Greetings, retr0pians. Well, after the complete and utter disaster that was Oscar, the thought of reviewing yet another platform game didn’t exactly put me in what you would call a good mood. Oh, and the fact that it’s another Flintstones game doesn’t help either.
You know…I just don’t get it. Was there REALLY that big of a demand for Flintstones games back then? I mean, don’t get me wrong, it is a great show and its’ massive success did pave the way for several other prime time animated shows such as The Simpsons and Family Guy, but still, of all the shows out of the Hanna-Barbera library…why The Flintstones?
Anyways, the game’s plot revolves around Fred and Barney as they are attending a Water Buffalos meeting one night, when they learn that the leader, the Great Poobah, is retiring. However, when they hear that whoever gets to the fabled Treasure of Sierra Madrock will become the new Great Poobah, the race is on to get to the treasure before anyone else does. Throughout the adventure, the duo must contend with all sorts of crazy obstacles, such as gorillas, stampeding herds, and their P’ed off wives. With all that out of the way, can this game offer any sort of improvement over the boring, bland trifle that was the Genesis game, or will it just make me question why the heck we even need Flintstones games in the first place even more? Let’s find out, shall we?
(HEADS UP: Throughout this review, I will be comparing this game to the Genesis one quite a bit.)
THE LOOKS – In my review of the Genesis game, I pointed out that while it did do a good job in capturing the style and essence of the show, it suffered from a major case of unoriginality, with the stages more or less following the typical platformer level cliches, such as the grass level, the water level, the volcano level, the desert level, and so fourth. Suprisingly (and fortunately) this does not carry over here. While the levels still follow some of the themed level cliches, the amount of detail put into the backgrounds and overall look of them not only give it much more depth, but it also helps it do a great job in capturing the basic look and essence of the show. The character sprites, having a rather simplistic and stylized look to them, also help to make the graphics resemble the show. While I wouldn’t say this is the BEST looking SNES game, this is still a major step foward from last time.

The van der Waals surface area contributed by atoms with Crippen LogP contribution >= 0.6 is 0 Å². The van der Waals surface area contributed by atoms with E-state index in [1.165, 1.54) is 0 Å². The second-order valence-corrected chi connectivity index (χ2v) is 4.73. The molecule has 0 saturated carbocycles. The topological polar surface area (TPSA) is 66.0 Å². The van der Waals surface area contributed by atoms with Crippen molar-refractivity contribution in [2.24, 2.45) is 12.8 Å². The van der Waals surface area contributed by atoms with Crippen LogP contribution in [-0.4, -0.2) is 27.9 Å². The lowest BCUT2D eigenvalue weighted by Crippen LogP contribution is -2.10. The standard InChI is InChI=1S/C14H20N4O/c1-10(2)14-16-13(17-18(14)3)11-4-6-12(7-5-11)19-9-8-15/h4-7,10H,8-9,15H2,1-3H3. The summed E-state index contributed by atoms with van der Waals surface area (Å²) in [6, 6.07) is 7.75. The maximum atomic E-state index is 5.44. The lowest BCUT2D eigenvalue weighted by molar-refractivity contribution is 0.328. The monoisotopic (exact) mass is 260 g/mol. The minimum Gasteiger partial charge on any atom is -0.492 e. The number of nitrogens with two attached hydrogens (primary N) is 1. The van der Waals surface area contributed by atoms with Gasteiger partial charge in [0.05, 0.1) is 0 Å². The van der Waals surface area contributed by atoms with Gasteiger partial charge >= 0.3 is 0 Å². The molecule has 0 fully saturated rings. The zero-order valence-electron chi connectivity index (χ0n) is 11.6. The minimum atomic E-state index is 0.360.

THE SOUND – Another major issue I had with the Genesis game was definetely the music. Not only did it feel droning and lazy, it also just got really, REALLY annoying after a while. Just like the graphics, however, they have also significantly upped their standards for the better. In stark contrast from the last game, the sound here is actually really great, with the levels all having catchy, upbeat tunes that go perfectly with their looks and design. There’s also yet another 16-bit remix of the iconic “Meet the Flintstones” theme, and that too is far more superior than the obnoxious cacaphony from last time. Heck, even the sound effects are a lot more bearable this time around! Now all things considered, this is turning out to be a MAJOR improvement from the Genesis game, with the graphics and music taking a huge step foward in quality. However, this game isn’t out of the woods yet, as it still needs to prove that it is competent in one more category, and the most important aspect to any game:
“Hey Fred, remember that one time I beat the crap out of a gorilla?”
THE GAMEPLAY – Without a doubt, the worst part about the Genesis game had to be the gameplay. While the controls were fairly okay, the level design was all over the place, and when it wasn’t, it was just plain boring, and the hit detection was absolute garbage. With that in mind, it was a good thing that I had some pretty low expectations going into this game, otherwise I wouldn’t be surprised by just how much the gameplay has improved along with the visuals and music. For starters, the game shockingly doesn’t play out like a typical platformer, where you go through worlds and select what level you want to play. In fact, it plays out more like a hybrid between a board game and a platform game! Throughout your playthrough, you’ll constantly be switching between Fred and Barney on a map, as they will both roll a dice that will take them to whatever level they have to clear. There are also plenty of shops, minigames, boss fights, and bonus rounds to be found throughout the worlds, which help to spice up the gameplay a bit. You’ll also have to avoid Wilma and Betty, as they’ll drag you back to a particular location on the map. On paper, this is a rather bizarre premise for a game – one that sounds almost impossible to successfully translate into the format of a 16-bit cartridge. And yet, keeping in line on just how many surprises this game has up its’ sleeve, manages to pull through entirely. For starters, the controls are nothing short of fantastic, as they are very smooth and very responsive. The levels themselves as a whole, while brief, are also fantastic, being well-designed, challenging, and overall just fun to play. If I do have at least one complaint, it’s that the dice system, while well implemented, can kind of make the worlds feel like they’re just dragging on, and the amount of things that can hinder your progress don’t help either. But regardless, for a Hanna-Barbera video game, this is seriously impressive.
THE BOTTOM LINE – The Flintstones: The Treasure of Sierra Madrock is a spectacular game, with a unique and refreshing map system, fun gameplay, and a whole lot of things to keep you coming back for more. It’s kind of a shame this game is so obscure as it is, because I’d argue that it’s right up there with DuckTales and Turtles in Time in terms of great licensed video games.